New Mexico’s mounting law enforcement controversies go well beyond the Duke City. For instance, the New Mexico Law Enforcement Academy, the agency that trains, certifies and decertifies police officers, is currently embroiled in various controversies, including allegations of test cheating and missing guns, an accusation hotly disputed by New Mexico Department of Public Safety Secretary Greg Fouratt.

In Espanola, where a U.S. marshal operating as a hit man was reported by state police 46 years ago, former Rio Arriba County Sheriff Tommy Rodella is currently awaiting sentencing in federal court for civil rights and firearms violations stemming from a road rage incident earlier this year.

Rodella, who is married to New Mexico State Rep. Debbie Rodella (D-Espanola), was stripped of his magistrate judgeship by the New Mexico Supreme Court on misconduct grounds in 2008. The legal order, however, did not prevent Rodella from getting elected as a county sheriff two years later.

Though police violence and misconduct have been among the top stories in New Mexico media during the past two years- even making the international press- and payouts in lawsuits against police officers and city officials have nudged the $30 million mark-and climbing-in Albuquerque alone, a virtual curtain of silence over the issue drapes across the 2014 elections.

Despite burning issues of law enforcement and justice system integrity hanging over the Land of Enchantment, a casual observer would be hard-pressed to know this based on this year’s political races.
For instance, no state legislative candidate mentions policing or justice system reforms as a priority in the widely-distributed voters’ guide published by the League of Women Voters of Central New Mexico.

In the gubernatorial race, the website of incumbent Republican Governor Susana Martinez contains one sentence stating that the governor signed a bill requiring PTSD and “child support incident” training for officers, while the site for Democratic challenger Gary King, the state attorney general who also chairs the New Mexico Law Enforcement Academy board, includes a paragraph that vows a general non-tolerance for corruption.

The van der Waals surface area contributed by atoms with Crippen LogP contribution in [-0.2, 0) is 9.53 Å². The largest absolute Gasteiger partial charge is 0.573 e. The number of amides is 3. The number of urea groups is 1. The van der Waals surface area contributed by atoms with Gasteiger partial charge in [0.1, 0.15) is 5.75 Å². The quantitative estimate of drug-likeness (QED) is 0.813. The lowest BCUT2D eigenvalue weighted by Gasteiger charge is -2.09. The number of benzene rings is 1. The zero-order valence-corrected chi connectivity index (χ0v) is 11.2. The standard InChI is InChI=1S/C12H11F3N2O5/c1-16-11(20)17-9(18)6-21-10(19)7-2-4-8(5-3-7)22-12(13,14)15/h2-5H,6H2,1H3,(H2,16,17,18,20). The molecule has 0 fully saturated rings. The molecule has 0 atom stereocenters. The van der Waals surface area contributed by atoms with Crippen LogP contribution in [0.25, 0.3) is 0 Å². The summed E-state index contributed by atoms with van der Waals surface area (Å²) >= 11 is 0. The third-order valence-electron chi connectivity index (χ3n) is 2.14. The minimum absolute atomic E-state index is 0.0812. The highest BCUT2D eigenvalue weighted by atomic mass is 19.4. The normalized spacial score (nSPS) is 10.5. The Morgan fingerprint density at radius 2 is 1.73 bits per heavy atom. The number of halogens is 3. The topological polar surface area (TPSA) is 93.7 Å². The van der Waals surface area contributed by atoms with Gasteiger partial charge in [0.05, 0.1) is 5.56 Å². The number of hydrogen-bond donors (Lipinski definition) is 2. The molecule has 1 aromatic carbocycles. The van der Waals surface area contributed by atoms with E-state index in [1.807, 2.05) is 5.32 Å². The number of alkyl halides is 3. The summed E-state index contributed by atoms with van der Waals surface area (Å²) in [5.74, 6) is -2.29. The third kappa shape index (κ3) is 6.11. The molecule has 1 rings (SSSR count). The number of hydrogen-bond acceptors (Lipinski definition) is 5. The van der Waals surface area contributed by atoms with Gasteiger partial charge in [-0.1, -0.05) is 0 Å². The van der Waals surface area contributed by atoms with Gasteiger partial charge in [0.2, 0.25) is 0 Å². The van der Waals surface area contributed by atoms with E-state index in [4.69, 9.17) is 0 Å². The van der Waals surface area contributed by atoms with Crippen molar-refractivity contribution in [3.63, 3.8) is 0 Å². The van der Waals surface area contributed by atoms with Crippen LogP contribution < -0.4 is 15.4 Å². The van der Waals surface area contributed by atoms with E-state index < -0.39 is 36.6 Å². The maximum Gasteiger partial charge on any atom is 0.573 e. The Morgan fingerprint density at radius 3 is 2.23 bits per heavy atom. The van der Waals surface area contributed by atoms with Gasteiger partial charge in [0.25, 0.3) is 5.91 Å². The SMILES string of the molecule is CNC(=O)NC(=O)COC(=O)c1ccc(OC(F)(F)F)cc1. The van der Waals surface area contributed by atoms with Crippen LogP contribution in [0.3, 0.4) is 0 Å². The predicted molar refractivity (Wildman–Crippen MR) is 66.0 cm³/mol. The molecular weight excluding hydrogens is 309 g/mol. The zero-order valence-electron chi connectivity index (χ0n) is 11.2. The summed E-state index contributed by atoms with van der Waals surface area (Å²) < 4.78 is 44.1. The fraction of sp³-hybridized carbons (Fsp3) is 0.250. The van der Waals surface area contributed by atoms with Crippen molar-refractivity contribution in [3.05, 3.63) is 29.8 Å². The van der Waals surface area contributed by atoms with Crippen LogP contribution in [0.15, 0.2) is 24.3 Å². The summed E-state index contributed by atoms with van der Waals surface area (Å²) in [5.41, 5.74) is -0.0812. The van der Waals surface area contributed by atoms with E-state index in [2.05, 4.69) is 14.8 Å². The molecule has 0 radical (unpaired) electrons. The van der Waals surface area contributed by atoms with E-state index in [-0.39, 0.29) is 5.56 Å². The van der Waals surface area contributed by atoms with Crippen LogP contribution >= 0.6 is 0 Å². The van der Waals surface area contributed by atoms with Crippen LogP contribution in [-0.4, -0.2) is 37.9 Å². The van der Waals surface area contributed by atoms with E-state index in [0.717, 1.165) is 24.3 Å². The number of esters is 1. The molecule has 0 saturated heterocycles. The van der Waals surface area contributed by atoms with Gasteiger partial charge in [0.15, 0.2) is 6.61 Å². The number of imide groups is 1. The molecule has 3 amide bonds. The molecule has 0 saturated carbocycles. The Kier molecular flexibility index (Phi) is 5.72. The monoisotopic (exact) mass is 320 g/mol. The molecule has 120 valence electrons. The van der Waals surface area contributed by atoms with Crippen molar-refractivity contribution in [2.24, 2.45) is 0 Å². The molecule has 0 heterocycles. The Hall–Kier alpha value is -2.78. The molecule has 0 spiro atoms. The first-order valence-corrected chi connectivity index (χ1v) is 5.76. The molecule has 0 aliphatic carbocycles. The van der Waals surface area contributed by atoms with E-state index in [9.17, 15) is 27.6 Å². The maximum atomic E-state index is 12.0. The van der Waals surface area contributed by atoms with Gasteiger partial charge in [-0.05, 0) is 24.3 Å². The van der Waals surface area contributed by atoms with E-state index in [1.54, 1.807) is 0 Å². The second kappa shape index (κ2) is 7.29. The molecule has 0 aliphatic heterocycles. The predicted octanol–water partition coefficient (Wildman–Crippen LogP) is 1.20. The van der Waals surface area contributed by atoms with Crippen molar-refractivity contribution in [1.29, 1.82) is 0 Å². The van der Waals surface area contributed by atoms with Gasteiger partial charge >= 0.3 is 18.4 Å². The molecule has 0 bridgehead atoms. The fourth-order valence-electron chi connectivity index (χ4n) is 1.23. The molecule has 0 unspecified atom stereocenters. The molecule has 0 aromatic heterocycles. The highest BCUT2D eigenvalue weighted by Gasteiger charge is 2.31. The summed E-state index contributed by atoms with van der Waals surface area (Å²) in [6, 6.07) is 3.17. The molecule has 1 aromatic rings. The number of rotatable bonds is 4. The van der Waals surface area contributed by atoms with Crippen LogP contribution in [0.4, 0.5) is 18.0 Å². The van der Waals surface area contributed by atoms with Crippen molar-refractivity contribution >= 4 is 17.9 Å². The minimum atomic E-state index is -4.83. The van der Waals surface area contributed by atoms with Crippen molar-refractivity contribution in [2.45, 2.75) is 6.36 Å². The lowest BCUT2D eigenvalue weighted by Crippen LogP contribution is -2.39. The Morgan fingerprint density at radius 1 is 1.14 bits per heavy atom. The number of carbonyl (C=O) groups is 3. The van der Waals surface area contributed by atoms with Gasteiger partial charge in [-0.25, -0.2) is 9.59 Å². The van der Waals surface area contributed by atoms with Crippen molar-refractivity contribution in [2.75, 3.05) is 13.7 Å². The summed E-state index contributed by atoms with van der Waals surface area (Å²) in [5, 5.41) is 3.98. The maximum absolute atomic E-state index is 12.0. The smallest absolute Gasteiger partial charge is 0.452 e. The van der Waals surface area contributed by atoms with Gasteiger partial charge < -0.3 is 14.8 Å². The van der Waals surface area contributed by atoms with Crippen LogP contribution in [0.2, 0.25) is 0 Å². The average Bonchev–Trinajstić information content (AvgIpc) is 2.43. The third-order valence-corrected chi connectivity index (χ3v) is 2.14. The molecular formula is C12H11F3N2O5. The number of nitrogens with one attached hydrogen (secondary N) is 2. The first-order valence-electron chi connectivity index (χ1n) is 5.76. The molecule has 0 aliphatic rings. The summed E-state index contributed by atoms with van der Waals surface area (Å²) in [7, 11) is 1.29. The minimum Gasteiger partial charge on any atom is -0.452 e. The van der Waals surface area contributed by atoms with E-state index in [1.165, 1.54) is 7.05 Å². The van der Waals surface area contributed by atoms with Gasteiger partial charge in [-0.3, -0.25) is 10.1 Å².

Yet, whether in Albuquerque, Ferguson or an expanding map of other places across the nation, issues of justice, police militarization and racial equity in law enforcement are likely not to go away anytime soon.
According to Ferguson organizers Hands Up United, more civil disobedience actions, patterned after last year’s Moral Mondays movement in North Carolina, will climax the Ferguson October protests in the St. Louis area on Monday, October 13.

“This is our Freedom Summer and we are pushing it into the fall,” added Montague Simmons. “We aren’t going to rest until we get justice for Mike Brown.”

As the large turnout of both local residents and out-of-towners for Ferguson October this past weekend suggested, the movement continues to gain national traction.

“More and more people are giving us a thumb’s up and honking their horns,” Biel said while she stood on the corner of San Mateo and Central in Albuquerque this past weekend.
“Why has it become a national movement? Because more people have been affected nationally. It’s definitely a national movement.”

Additional sources: Cnn.com, October 13, 2014. La Jornada/Associated Press, October 12, 2014. Reuters, October 12 and 13, 2014. Articles by Fiona Ortiz and Kenny Bahr. Commondreams.org, October 12, 2014. Article by Jon Queally.

El Diario de Juarez/Associated Press, October 11, 2014. Theguardian.com, October 10, 2014. Article by Chris McGreal. Kob.com, October 8, 2014. Article by Caleb James. Krqe.com, September 26, 2014; October 8, 9 and 11, 2014. Articles by Hawa Konte, editorial staff and the Associated Press.



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New Mexico State University